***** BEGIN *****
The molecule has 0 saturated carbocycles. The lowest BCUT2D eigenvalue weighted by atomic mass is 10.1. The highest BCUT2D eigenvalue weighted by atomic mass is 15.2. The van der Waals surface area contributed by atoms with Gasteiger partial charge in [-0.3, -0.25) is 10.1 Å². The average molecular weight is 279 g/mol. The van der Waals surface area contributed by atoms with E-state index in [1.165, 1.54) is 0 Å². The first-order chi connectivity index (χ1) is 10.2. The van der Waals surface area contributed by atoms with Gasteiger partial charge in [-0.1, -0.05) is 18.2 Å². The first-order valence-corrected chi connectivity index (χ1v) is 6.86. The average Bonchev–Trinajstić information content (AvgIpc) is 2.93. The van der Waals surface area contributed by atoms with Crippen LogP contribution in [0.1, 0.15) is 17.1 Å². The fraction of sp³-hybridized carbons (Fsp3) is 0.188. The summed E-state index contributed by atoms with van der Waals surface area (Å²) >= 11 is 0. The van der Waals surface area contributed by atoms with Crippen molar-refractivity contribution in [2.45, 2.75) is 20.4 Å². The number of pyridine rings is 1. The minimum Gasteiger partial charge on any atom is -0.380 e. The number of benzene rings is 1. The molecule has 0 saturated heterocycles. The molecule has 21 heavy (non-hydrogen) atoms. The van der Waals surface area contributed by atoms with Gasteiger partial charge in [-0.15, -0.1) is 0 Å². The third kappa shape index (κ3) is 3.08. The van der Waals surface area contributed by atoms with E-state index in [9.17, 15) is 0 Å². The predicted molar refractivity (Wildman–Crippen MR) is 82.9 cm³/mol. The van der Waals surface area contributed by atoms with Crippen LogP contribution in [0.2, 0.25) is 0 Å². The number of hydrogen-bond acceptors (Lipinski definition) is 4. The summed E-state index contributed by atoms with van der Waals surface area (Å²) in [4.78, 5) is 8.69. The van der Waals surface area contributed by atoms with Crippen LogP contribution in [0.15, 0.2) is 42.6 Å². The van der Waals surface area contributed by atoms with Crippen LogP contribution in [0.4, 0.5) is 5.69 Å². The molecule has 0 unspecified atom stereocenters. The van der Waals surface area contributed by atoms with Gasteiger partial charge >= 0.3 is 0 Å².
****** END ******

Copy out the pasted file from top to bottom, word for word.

The molecule has 0 saturated carbocycles. The lowest BCUT2D eigenvalue weighted by atomic mass is 10.1. The highest BCUT2D eigenvalue weighted by atomic mass is 15.2. The van der Waals surface area contributed by atoms with Gasteiger partial charge in [-0.3, -0.25) is 10.1 Å². The average molecular weight is 279 g/mol. The van der Waals surface area contributed by atoms with E-state index in [1.165, 1.54) is 0 Å². The first-order chi connectivity index (χ1) is 10.2. The van der Waals surface area contributed by atoms with Gasteiger partial charge in [-0.1, -0.05) is 18.2 Å². The first-order valence-corrected chi connectivity index (χ1v) is 6.86. The average Bonchev–Trinajstić information content (AvgIpc) is 2.93. The van der Waals surface area contributed by atoms with Crippen LogP contribution in [0.1, 0.15) is 17.1 Å². The fraction of sp³-hybridized carbons (Fsp3) is 0.188. The summed E-state index contributed by atoms with van der Waals surface area (Å²) >= 11 is 0. The van der Waals surface area contributed by atoms with Crippen molar-refractivity contribution in [2.45, 2.75) is 20.4 Å². The number of pyridine rings is 1. The minimum Gasteiger partial charge on any atom is -0.380 e. The number of benzene rings is 1. The molecule has 0 saturated heterocycles. The molecule has 21 heavy (non-hydrogen) atoms. The van der Waals surface area contributed by atoms with Gasteiger partial charge in [-0.15, -0.1) is 0 Å². The third kappa shape index (κ3) is 3.08. The van der Waals surface area contributed by atoms with E-state index in [9.17, 15) is 0 Å². The predicted molar refractivity (Wildman–Crippen MR) is 82.9 cm³/mol. The van der Waals surface area contributed by atoms with Crippen LogP contribution in [0.2, 0.25) is 0 Å². The number of hydrogen-bond acceptors (Lipinski definition) is 4. The summed E-state index contributed by atoms with van der Waals surface area (Å²) in [4.78, 5) is 8.69. The van der Waals surface area contributed by atoms with Crippen LogP contribution in [0.15, 0.2) is 42.6 Å². The van der Waals surface area contributed by atoms with Crippen LogP contribution in [0.4, 0.5) is 5.69 Å². The molecule has 0 unspecified atom stereocenters. The van der Waals surface area contributed by atoms with Gasteiger partial charge >= 0.3 is 0 Å².